Dave Keys, from Multigro fertilizers came into the course and did extensive soil testing on the greens, tees, and fairways. It is incredible how many different soil types there are on this golf course. Basically all of the older greens and tees are different. The new greens and tees are quite consistent in the sand content, but it was found that there is a lot of rounded particles. I will be correcting this over the years by using a coarse angular sand topdressing, and I'm also looking into some different amendments to help with soil stability. It will be interesting to see the final lab results concerning nutrient content, and ph.

 

If you have been around the course lately, you will notice a lot of blue marking flags and some 4 foot black pipe sticking out of the ground. The Blue flags were used to mark every irrigation head, control valve, wire splice, and drain that is part of the irrigation and drainage system on the golf course. As the system was being blown out, Don and I marked and edged hopefully everything.  This golf course has never had these systems mapped, so I decided to put one together. Far too often on golf courses, systems go in the ground without any mapping, and over time, parts of the system start to go missing. Also drains can get lost in rapidly growing turf areas. Drains are incredibly important to get water off of the golf course quickly, so that turf isn't damaged by sitting water. All of the drains were edged out and cleaned and a stake with a length of 4" black drainage pipe was placed on the drain edge in a vertical position. This not only marks the drain so it can be found and cleared during Winter and Spring, but the black pipe attracts UV from the sun and heats up just enough to keep snow and ice melting so that the drain stays clear of ice and snow, and water can still move underground. We also added a major drain to fairway number 11, and a ditch along the left woods on 11 to capture water coming down the hill that floods the fairway and rough, and creates a constant wet area that is unplayable. This is one of the last areas on the course that floods badly, and I'm really happy to get the infrastructure in the ground.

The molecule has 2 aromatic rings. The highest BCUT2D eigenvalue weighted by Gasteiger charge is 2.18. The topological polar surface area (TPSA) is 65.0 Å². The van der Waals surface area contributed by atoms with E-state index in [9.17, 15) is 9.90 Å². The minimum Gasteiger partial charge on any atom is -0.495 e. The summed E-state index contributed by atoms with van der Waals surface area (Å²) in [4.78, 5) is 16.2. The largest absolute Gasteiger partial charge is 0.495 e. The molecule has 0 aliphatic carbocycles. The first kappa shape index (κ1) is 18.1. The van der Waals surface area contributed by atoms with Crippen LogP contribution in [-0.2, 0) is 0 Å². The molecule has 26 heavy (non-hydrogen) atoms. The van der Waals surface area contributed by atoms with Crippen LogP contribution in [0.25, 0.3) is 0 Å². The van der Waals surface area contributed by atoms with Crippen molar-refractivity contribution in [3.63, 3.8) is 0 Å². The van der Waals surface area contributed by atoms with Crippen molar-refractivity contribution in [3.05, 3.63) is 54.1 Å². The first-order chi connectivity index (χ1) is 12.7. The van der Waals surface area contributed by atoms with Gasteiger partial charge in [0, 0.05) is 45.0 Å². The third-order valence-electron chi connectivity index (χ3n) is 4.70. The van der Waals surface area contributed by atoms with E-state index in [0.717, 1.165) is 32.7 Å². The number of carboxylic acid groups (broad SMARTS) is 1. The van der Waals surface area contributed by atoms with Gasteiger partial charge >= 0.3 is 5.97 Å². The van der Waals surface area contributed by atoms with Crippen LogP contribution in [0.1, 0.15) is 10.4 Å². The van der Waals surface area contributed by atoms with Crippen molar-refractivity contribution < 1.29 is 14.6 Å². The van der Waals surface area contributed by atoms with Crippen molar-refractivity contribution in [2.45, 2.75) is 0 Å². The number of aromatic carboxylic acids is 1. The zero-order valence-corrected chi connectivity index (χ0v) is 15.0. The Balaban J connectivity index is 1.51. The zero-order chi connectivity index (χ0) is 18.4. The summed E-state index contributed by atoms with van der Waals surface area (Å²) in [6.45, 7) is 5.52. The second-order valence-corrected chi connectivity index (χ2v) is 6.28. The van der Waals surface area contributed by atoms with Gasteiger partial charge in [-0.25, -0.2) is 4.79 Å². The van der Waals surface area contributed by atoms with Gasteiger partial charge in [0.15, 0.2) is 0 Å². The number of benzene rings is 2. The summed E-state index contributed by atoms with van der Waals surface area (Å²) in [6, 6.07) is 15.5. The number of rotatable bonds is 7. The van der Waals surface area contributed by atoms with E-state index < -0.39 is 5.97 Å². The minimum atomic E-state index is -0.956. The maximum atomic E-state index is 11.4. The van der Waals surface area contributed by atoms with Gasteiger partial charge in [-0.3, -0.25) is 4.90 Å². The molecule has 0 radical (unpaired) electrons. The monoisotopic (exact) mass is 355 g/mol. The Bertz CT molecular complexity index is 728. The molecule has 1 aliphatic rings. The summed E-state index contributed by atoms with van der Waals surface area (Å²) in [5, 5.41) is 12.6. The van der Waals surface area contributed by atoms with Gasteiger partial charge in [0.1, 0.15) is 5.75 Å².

At one time, we had planned to do a lot more tree work on the course, but just the agronomic practices took a lot of time and effort. Don was able to remove some dead trees on number 1, and did a clearing project behind number 16 tee to allow for better airflow. Sorry Randy, I know you were geared up and ready to do some tree killing with Don, but there is always next spring. Truthfully, there were a lot of plans for the end of the season such as 15 green, but the timing just wasn't there. Hopefully next year everything will go as planned. Greg and I want to do this right, so that the investment will benefit the course in every way and you will have a hole to play that enhances the course.

Greens covering with a breathable tarp and straw went exceptionally well, and this year we covered numbers 1,2,3,4,6,11,12,13,17, and 15. And just in time for a winter surprise. I would like to thank the volunteers for all of their hard work helping with this process. The truth is, we couldn't do it without you!!!! You guys are awesome. Covering is an important process for this course to help it get through the winter, and it is an investment for the future not only for the crew, and myself but also for your experience as a member. It is definitely a mutually beneficial relationship. Thanks to all of you that could make it out. I still can't believe we did it all in just under 6 hours. I can't wait to see everything in the spring. Trust me, there are many parts of my body crossed for good luck!!!!!!!!!

 

In closing, I would just like to thank my staff for all of the hard work this season. Trust me when I say that there was an incredible effort on their part this year. I would also like to thank the Professional Shop staff as well. I have never seen a Professional Shop run this well, with this level of service. I would also like to thank you, the members, for all of your positive comments and suggestions. It was a pleasure getting to know all of you for sure. I was just recently asked to do a one-hour presentation at the Atlantic Turf grass Conference and Tradeshow in Halifax in February. If any of you have any old photos, or just simply photos of the course, or anything interesting about the course, could you please forward this to me. Until next time!!!!!!

 

Greens core aeration under way on the double green!

 

 

 

Aeration before and after.

 

 

Tee off aeration on # 3 white tee.

 

 

Fairway aeraton... Go get them Don!!!!!

 

 

A lot of cores on fairway # 17.

 

 

Agressive aeration on number 3.

 

 

 

Marking drains, and sod removal to help 17 drain.

 

 

 

Number 5 green looking good going into winter!!

 

 

Large tine aeration of number and sand dragging on number 8 green.

 

 

Drainage project under way on number 11 fairway.

 

 

Its straw time!!!  Thanks Guys!!!!

 

 

All covered up for winter!!